It's just a good film. It's funny, it's awkward, it's touching, it's sometimes strikingly moving, and may hit close to home. You should watch Adventureland. You won't regret it.

This is a trailer. It doesn't do it half justice.

Wednesday, July 15, 2009

Album Review: ...And the Ever Expanding Universe

They say a band often hasn't reached full maturity until its third LP is complete - once the trifecta is finished, they have graduated, and arrived. For some (*Cough* I'm looking at you, Coldplay), the third time is not the charm. For Canadian indie group The Most Serene Republic, the third attempt was somewhat in the middle with ...And the Ever Expanding Universe.

The album can never really seem to define itself. TMSR continues with their classic style of layered indie pop, but they can sometimes get lost in their own sound. Some tracks, such as the breathy, mellow-then-disturbingly-distorted Phi, are somewhat uninspiring in their overthought structure and overstressed looseness. I'm not exactly sure where the band is trying to go on tracks like All of One is the Other, what could be best described as a spacey piano ballad with lots of synth waves, ultimately coming together in a whole bunch of piano trills while lead singer Adrian Jewett warbles out an uninspiring attempt at being inspiring and dramatic. Or maybe they meant to do that, and it just didn't strike me as all that great.

Despite its lack of continuity and sometimes purpose, and despite the occasional pockets of confusion and meh (as I've found on all TMSR records), I still love this record. Perhaps it's just me; I'm listening to it a few times over, trying to see what they're hitting at in some of these tracks. Maybe it's just too indie for me to quite see.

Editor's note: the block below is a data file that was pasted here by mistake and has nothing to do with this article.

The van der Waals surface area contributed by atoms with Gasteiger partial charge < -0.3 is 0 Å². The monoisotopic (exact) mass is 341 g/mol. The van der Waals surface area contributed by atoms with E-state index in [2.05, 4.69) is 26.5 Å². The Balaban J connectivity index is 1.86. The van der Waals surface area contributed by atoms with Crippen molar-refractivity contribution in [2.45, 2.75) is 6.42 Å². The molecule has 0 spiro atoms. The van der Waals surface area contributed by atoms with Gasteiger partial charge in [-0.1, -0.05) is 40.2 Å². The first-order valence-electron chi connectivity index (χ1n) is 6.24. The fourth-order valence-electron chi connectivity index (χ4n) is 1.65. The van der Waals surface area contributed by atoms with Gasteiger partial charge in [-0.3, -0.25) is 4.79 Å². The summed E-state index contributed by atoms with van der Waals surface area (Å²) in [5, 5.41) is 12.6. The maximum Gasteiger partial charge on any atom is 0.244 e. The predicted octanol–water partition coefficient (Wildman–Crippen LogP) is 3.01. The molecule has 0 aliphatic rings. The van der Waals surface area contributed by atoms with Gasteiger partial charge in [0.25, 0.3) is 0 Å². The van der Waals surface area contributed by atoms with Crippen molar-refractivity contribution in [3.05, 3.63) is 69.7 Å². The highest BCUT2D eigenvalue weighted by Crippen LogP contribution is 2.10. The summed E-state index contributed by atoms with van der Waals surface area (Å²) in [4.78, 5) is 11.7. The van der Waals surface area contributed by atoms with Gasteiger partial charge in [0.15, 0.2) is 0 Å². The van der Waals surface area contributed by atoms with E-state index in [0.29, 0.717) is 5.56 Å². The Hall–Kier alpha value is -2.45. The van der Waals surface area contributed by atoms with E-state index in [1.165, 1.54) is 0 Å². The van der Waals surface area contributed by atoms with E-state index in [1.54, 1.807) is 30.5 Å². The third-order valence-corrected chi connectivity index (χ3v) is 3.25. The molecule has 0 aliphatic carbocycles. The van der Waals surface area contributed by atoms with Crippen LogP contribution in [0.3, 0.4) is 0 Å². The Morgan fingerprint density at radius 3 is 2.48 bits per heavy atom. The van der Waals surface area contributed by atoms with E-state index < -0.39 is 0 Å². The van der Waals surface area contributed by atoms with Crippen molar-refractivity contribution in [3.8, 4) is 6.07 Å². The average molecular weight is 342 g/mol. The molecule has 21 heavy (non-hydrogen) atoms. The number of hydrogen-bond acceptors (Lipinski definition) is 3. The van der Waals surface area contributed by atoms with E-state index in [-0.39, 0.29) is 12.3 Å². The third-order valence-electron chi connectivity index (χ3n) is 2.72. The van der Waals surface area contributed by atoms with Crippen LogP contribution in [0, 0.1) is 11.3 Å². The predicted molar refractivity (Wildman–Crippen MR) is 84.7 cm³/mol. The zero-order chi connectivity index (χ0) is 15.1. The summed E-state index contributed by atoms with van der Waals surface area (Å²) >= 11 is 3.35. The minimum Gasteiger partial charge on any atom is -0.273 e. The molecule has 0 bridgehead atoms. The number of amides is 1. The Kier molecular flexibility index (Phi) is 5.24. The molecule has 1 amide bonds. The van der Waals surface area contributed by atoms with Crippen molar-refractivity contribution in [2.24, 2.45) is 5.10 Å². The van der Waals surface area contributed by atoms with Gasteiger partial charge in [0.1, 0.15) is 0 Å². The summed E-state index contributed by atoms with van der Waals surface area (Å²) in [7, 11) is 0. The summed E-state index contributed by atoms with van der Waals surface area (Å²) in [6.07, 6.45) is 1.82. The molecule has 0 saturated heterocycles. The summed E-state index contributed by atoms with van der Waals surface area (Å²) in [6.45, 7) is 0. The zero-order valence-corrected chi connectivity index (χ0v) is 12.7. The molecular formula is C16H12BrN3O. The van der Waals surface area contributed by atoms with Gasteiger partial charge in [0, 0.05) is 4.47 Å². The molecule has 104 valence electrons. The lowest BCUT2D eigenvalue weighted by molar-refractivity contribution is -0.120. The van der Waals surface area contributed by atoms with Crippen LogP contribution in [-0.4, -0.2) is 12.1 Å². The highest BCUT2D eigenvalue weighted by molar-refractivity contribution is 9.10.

Don't get me wrong; there are some great, great, tracks on this record. The opening track, Bubble Reputation, is stunning, leading in with an epic horn introduction, and then taking the listener on a wild ride of distorted piano and driving guitar... which then slows to a well-executed piano bridge, eventually building to an ending that builds, fades, and finally explodes into a topsy-turvy end. Pristine.

Another favorite is the twinkling gem that is The Old Forever New Things (featured on an earlier blog post.) It is largely a very mellow track, with a breathy vocal duet by singers Adrian Jewett and Emma Ditchburn, with a suave bassline giving the song some groove. Some masterful acoustic guitarmanship, distorted just enough, gives this track a unique feel that you don't often get. The band's neurotic attention to detail leaves the listener satisfied with each jangle of the guitar string and small piano riff.

The band really shows off their brilliance on Patternicity, a six-minute orchestral opus that truly embodies TMSR at their best. It is meticulously scored, and is so perfectly out of place in an indie rock album that it left me with my jaw dropped for the first minute, and grinning from ear to ear by the end. It is not only the audacity of putting such a track on the record that amazes me, but how well it fits with the album. It just works, against all odds, just because it's scored so well, almost a pop-like glance into the world of classical music, complete with swooping violins, chirping woodwinds, and a climactic and satisfying conclusion that still holds you to the last note.

The album has some other nice songs as well, from the driving, synth-heavy, psychadellic Don't Hold Back, Feel a Little Longer to peppy lead single Heavens to Purgatory. A few of these songs pop out, never quite fitting into the jigsaw of the album, and feel a bit lonely juxtaposed against their just-slightly-dissimilar neighbors, but are nonetheless quite enjoyable to listen to (oh no, I ended on a preposition!)

On the whole, ...And the Ever Expanding Universe is about on par with TMSR's last album, Population in maturity. Their sound continues to get better and better, and I really think they did a wonderful job with this one. They just need to put all of their great talent together and churn out an album that flows a bit better. But for all its scattered glory, this album is still likely one of the best indie releases of the year.